Bechamel Sauce – French Mother Sauce #1

March 22, 2012Katie

It was funny to me to read instructions on how to make this sauce.  Recipes vary according to what you read.  Some cookbooks say to use cold milk, some hot.  I realized as I read through the recipes that I’ve been making a bechamel sauce for years as the base of my Alfredo Sauce recipe.  I use cream instead of milk but it’s basically the same thing.  It’s also the same thing as making the white gravy we make here in Oklahoma,  with the addition of cracked black pepper, or sausage.  We love our white gravy here in the southwest.

Except for Mr. Wonderful who always orders brown gravy on his chicken fried steak, which is just not right!

Anyway, the most important thing to do before you start this recipe, is have all your ingredients prepped and on-hand right next to you.  You don’t want to be searching for spices while your roux burns.  So here is what you’ll need to have on hand.

One 1/2 inch slice of a white onion.  One bay leaf.  2 cloves.

Pierce the bay leaf at one end with one of the cloves and stick it right into the onion.  Take the other clove and do the same with the other end of the bay leaf.

Now your bay leaf is stuck nicely to the onion.  This is going to flavor our sauce later on.

Measure out 3 cups of whole milk. In Oklahoma, we also love our Braum’s milk.  True story – went on vacation for two weeks and the milk didn’t spoil.  It’s that fresh.

Measure out 1/2 teaspoon of salt and 1/4 t. white pepper.

Have a grater and your nutmeg close as well.  Fresh is truly wonderful if you can find it but if not, you can use the powdered stuff!

In another medium size sauce pan, add in 1/2 cup of butter (4 tablespoons).

I cubed mine up because I wanted it to melt faster.

Just as that all melts (be careful not to let it get brown!), add in 4 tablespoons of all-purpose flour and begin to whisk it like crazy.

It may start to look sort of foamy or be clumpy at first but that’s okay.  Don’t panic!  Continue to whisk this into almost a paste and do not let it get brown.   If your heat gets too high, just remove the pan and keep whisking, turn it down, and keep going.

You’ll probably want to keep stirring over low heat until the flour taste cooks out of it, about 2 minutes.  Maybe three.  This, my dears, is a roux (pronounced roo), and we’ll be making a blonde roux, not a dark roux. It should like like this.  Blondish and thickish.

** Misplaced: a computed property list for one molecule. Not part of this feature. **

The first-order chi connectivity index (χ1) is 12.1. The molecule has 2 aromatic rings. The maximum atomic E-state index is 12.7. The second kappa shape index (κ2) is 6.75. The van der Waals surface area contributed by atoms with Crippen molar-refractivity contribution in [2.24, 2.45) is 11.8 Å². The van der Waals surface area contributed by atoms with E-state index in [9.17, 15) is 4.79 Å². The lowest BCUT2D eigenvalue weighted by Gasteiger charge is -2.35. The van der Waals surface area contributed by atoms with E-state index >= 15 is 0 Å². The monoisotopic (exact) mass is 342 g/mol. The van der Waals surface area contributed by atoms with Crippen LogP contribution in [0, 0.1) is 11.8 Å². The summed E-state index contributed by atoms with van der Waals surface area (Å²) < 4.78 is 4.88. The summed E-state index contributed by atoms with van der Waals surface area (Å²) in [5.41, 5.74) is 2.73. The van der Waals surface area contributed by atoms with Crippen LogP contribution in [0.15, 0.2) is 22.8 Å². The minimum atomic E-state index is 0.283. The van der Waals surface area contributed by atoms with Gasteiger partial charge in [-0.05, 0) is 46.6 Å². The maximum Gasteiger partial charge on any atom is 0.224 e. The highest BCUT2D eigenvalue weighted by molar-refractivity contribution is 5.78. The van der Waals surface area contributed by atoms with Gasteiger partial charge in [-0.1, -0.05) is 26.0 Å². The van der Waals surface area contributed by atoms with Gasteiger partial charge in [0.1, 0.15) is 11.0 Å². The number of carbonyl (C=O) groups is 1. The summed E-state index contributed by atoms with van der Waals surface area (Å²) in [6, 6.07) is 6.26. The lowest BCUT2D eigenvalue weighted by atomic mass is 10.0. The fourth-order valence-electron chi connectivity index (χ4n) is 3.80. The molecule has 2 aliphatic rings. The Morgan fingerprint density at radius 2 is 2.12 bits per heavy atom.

At this point take a ladle and pour in about one ladle full or 1/2 cup of your  milk.


Whisk it together and then add the rest of your milk right in.

Bring it to a simmer, just until it begins to bubble around the edges of the pot.  Drop your bayleaf studded onion into the sauce and keep it there, whisking often for about 5-8 minutes.

If it gets too thick, you can always add some more milk.  The onion will add in some flavor so your sauce is not just pure blandness.

Your sauce will be ready when you can dip a spoon into it.

And then taking your finger, draw a line down the back of it and instead of being thin and running off the spoon, the sauce forms a coating on the back of the spoon.

If the line stays and no milk runs over it, and the line stays clean, you’ll know you’re at the right place.

Strain your sauce over a seive to make sure you get the cloves, onion and bayleaf or any other debris out of it, or if possible just pull them out.

Add in your salt, white pepper and then, just for fun, grate on some nutmeg.  Just a touch.  You just want it to be a background flavor that people can’t really discern, but makes them wonder what that flavor is.

Taste your sauce and see if you need to add more salt.  Now you’ll have a silky smooth Bechamel Sauce.  You may have some flecks of black in it from the cloves breaking up a bit.

Seriously, that was easier than I thought.

Bechamel isn’t always used simply, and just like this.  Usually you can add cheese, or mustard or other wonderful stuff to it to use as a different type of sauce.  Sometimes it’s poured over lasagna noodles with pesto and cheese to make a lovely lasagna. Classically, it can be used in some Croque Monsieur recipes, in gratin recipes, or as the basis for a cheese souffle.

In the printable recipe below, I’ve included some additions you can add to make other sauces with Bechamel as the base sauce.  I’d love to hear what you do with your Bechamel! Please tell me in the comments below!

Katie’s Printable Recipe – Bechamel Sauce

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